Bug 1061148 - Security Alert! You can gain user control once you wake up from hibernation! GDM Fails!
Summary: Security Alert! You can gain user control once you wake up from hibernation! ...
Keywords:
Status: CLOSED CURRENTRELEASE
Alias: None
Product: Fedora
Classification: Fedora
Component: gdm
Version: 20
Hardware: i386
OS: Linux
unspecified
urgent
Target Milestone: ---
Assignee: Ray Strode [halfline]
QA Contact: Fedora Extras Quality Assurance
URL:
Whiteboard: fst_owner=kushal
: 1062933 (view as bug list)
Depends On:
Blocks:
TreeView+ depends on / blocked
 
Reported: 2014-02-04 12:55 UTC by Ali Akcaagac
Modified: 2014-11-06 08:58 UTC (History)
6 users (show)

Fixed In Version:
Doc Type: Bug Fix
Doc Text:
Clone Of:
Environment:
Last Closed: 2014-11-01 07:00:14 UTC
Type: Bug


Attachments (Terms of Use)

Description Ali Akcaagac 2014-02-04 12:55:10 UTC
I found a serious security issue which is reproducible everytime here with Fedora 20.

Open gnome-terminal and make it fullscreen (F11)

tar xfjv some big file (say 1gb or something like that).

Under heavy harddrive load go and lock your screen under GNOME.

You get into the "Shield" of GDM (or gnome shell) where you can enter your password, make volume higher or lower and so on.

Now close the lid of your notebook so everything goes into hibernation.

Open your lid of your notebook and press "power" to get the machine out of hibernation again.

Voila you are inside your gnome-session. No password required, you can do whatever you want.

Now imagine you leave your notebook for a coffee break or going to the toilet. Someone could come up and grab your work from your notebook.

Comment 1 Vincent Danen 2014-02-11 21:31:49 UTC
*** Bug 1062933 has been marked as a duplicate of this bug. ***

Comment 2 Vincent Danen 2014-02-11 21:46:43 UTC
Hi, I've tried to duplicate this and am unable to.  Is there something you're doing that you did not document above?  Using GNOME3 with GDM, and creating a tarball of my home directory to stimulate the necessary harddrive churn, it most definitely requires me to provide a password when I wake it up.

This is with gdm-3.10.0.1-1.fc20.x86_64.  Which version do you have installed?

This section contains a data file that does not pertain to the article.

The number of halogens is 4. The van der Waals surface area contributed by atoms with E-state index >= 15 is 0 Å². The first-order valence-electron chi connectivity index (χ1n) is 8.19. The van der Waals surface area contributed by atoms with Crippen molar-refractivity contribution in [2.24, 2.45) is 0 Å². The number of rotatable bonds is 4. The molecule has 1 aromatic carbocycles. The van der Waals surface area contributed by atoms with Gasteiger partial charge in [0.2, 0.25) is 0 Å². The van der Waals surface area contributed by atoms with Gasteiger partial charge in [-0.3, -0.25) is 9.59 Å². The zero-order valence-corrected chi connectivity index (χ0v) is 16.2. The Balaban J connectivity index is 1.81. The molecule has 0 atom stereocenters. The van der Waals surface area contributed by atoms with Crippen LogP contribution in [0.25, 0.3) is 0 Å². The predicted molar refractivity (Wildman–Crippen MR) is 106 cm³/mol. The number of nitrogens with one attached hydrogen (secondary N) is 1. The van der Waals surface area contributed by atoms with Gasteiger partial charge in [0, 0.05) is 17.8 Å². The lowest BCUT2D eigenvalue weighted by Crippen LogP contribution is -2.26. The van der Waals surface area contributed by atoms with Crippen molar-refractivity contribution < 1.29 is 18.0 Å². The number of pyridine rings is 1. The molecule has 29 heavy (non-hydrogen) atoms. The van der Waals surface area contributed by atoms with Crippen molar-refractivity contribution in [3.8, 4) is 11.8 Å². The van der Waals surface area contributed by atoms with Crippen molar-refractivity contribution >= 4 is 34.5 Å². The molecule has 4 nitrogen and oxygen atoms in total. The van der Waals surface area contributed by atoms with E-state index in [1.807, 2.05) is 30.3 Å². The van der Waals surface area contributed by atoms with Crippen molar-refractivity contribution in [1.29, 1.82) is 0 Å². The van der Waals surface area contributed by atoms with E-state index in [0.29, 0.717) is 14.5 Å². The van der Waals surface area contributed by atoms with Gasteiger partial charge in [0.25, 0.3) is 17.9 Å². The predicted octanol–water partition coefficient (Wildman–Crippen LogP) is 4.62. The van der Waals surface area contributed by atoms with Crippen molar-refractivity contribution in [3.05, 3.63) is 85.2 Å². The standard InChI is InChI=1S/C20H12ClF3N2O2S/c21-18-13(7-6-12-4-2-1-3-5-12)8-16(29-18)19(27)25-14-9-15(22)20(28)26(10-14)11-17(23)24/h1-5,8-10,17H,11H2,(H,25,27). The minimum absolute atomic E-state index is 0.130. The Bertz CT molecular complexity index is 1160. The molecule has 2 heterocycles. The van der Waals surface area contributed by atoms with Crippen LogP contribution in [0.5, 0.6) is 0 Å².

Comment 3 Ali Akcaagac 2014-02-11 22:58:15 UTC
rpm -qa | grep -i "^gdm"
gdm-libs-3.10.0.1-1.fc20.i686
gdm-3.10.0.1-1.fc20.i686

rpm -qa | grep -i "^gnome-shell"
gnome-shell-3.10.3-4.fc20.i686

Ok I will try to re-explain this again.

I have a normal Fedora 20 installation which I installed with netinstall. I updated it with all the packages that came out meanwhile. So this is a brand new fresh installed Fedora 20 (no fedup no yum --releasever). Installation happened on a USB Stick. So the system boots and operates from USB Stick.

I was logged in my user account had google-chrome open and gnome-terminal running in fullscreen. The gnome-terminal operated on a large *.tar.bz2 file (I am not sure anymore whether it was packaging it or unpackaging it). After a while of being off from keyboard, the system locked me and the screen was blank.

I came back to the system and pressed "ESC" (which in former times brought up the password entry) but this didn't happen so I moved the mouse around. The big clock and the shield kind of windows popped up and I entered my password. For some unknown reasons it didn't accept my password. I thought I entered it wrong but later on I realized that I had english keyboard layout available rather than the german one. I must by accident have switched it.

Problem was, I wasn't able to log into the shell anymore and switched by pressing CTRL+ALT+F2 to console. Sadly console was not available. Somehow the "load" of the system or maybe the gfx card driver itself caused some issues. I was locked so I switched back to Xorg by pressing CTRL+ALT+F1. Sadly the entire lock screen was corrupt with graphical artifacts.

I was stuck in an ugly scenario because I was not able to unmount my system properly and was worried to cause a data loss by this issue and I didn't want to hardreset or poweroff the system.